New SDLT Regime for UK Residential Property
On 3 December 2014, the Government announced fundamental and important changes to the stamp duty land tax (“SDLT”) rules applying to purchases of UK residential property. With effect from 4 December 2015, the rate of SDLT payable is now dependant on the portion of the purchase price which falls within specific bands, and is no longer a single flat rate on the total purchase price. The new rates and thresholds are as set out below.
The impact of the new SDLT regime will depend on the purchase price of the residential property. If the purchase price is below GBP 937,500 the purchaser will pay the same SDLT or less under the new regime, as compared to the old regime. However, if the purchase price is more than GBP 937,500, the new SDLT regime will result in a higher SDLT liability as compared to the old regime.
For example, under the old regime if an individual purchased a residential property for GBP 4,000,000 he was liable to pay SDLT at a rate of 7% on the total value of the chargeable consideration i.e. GBP 280,000. By contrast, under the new regime the amount of SDLT will be:
This example shows that under the new regime, if an individual purchases a UK residential property for GBP 4 million, he will be liable to pay an additional GBP 113,750 of SDLT (as compared to the old regime). This substantial increase in the SDLT payable on residential properties worth more than GBP 937,500 (the great majority of which will be in London) suggests the new regime is in effect a “mansion tax on Londoners”.
SDLT – Transitional Reliefs
Where contracts for the purchase of a residential property were exchanged on or before 4 December 2014 but the contract is completed on or after that date, purchasers can choose whether to apply the new SDLT rules or the old SDLT rules.
SDLT – Enveloped Dwellings
The Finance Act 2012 enacted changes to discourage taxpayers from avoiding SDLT by purchasing residential properties in “corporate wrappers” (or “corporate envelopes”) and then selling the shares in the corporate wrapper rather the property. Briefly, under these rules a 15% higher rate of SDLT applies to residential property bought by a ‘non-natural person’ (e.g. a company or a collective investment scheme) where the chargeable consideration for the property exceeds GBP 500,000. This higher rate of SDLT has not been affected by the recent change in the SDLT regime announced on 3 December 2014. Therefore, where none of the reliefs (e.g. for a property rental business) from the 15% higher rate apply the SDLT position of companies (or other ‘non-natural persons’) who fall under this charge remains unchanged.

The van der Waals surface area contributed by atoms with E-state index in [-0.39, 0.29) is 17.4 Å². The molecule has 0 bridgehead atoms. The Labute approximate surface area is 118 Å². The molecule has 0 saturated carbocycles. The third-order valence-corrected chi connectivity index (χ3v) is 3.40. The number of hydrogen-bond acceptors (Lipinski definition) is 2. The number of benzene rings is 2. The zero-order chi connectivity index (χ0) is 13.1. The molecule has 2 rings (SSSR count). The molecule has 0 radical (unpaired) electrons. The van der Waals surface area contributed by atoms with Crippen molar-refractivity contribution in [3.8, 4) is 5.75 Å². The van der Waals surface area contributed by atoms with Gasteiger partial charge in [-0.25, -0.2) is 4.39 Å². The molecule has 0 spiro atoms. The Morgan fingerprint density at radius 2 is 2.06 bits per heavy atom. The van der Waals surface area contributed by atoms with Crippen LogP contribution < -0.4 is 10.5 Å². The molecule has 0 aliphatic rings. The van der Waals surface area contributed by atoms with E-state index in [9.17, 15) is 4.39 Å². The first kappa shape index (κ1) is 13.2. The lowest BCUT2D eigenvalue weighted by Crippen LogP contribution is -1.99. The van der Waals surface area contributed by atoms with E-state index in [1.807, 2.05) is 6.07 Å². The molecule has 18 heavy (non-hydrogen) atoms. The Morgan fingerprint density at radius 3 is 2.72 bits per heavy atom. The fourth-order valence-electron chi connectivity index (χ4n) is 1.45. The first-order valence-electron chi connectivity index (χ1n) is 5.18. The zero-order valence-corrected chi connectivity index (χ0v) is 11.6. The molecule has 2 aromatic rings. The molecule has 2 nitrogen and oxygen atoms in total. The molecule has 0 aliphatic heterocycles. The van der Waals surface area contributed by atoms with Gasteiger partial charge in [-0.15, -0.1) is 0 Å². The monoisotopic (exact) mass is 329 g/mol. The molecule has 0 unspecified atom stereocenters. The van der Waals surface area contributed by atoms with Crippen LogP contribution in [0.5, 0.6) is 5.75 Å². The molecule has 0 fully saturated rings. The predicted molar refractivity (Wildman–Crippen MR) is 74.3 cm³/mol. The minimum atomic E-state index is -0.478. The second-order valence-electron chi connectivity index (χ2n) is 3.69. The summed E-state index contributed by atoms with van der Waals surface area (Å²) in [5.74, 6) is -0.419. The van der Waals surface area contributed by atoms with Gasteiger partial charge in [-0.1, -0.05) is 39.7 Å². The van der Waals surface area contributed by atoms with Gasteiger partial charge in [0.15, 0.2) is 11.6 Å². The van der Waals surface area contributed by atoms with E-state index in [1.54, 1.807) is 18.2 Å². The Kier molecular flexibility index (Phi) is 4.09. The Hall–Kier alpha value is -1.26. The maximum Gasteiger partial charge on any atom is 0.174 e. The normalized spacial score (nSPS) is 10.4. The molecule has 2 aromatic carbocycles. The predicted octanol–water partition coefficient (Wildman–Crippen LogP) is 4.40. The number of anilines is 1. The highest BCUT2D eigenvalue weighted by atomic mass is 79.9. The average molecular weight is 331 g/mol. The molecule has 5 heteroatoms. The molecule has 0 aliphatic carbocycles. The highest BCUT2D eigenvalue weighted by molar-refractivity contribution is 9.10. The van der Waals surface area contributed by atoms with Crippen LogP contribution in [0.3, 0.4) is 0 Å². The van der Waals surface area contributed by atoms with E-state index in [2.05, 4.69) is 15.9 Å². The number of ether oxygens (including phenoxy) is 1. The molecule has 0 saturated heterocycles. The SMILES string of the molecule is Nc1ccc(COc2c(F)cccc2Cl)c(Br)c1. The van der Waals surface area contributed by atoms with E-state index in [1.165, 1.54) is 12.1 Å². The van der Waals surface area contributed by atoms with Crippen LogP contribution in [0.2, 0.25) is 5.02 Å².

If eligible for relief from the 15% higher SDLT charge, a company (or other ‘non-natural persons’) will be subject to the same new regime that applies to individuals. As a result, if a company (or other ‘non-natural person’) purchases a property where the chargeable consideration is more than GBP 937,500, the new SDLT regime will impose a much higher SDLT liability on the taxpayer than under the old regime (please refer to the example above).
Annual Tax on Enveloped Dwellings (ATED)
As part of the package of anti-avoidance reforms to discourage taxpayers from purchasing and holding UK residential property in “corporate envelopes” the Finance Act 2013, enacted rules providing for an annual tax on enveloped dwellings – the so-called “ATED charge”. The annual charge is calculated by reference to the taxable value of the dwelling. On 3 December 2014 Government also announced that it will increase the annual amount of the ATED charge by 50% above inflation for residential properties worth more than GBP 2 million for the chargeable period 1 April 2015 to 31 March 2016. The current annual charges, taxable value bands, and proposed new charges are shown below.
See our next Real Estate Bulletin for “Part 2: New capital gains tax charges for sales of UK residential property by non-residents”.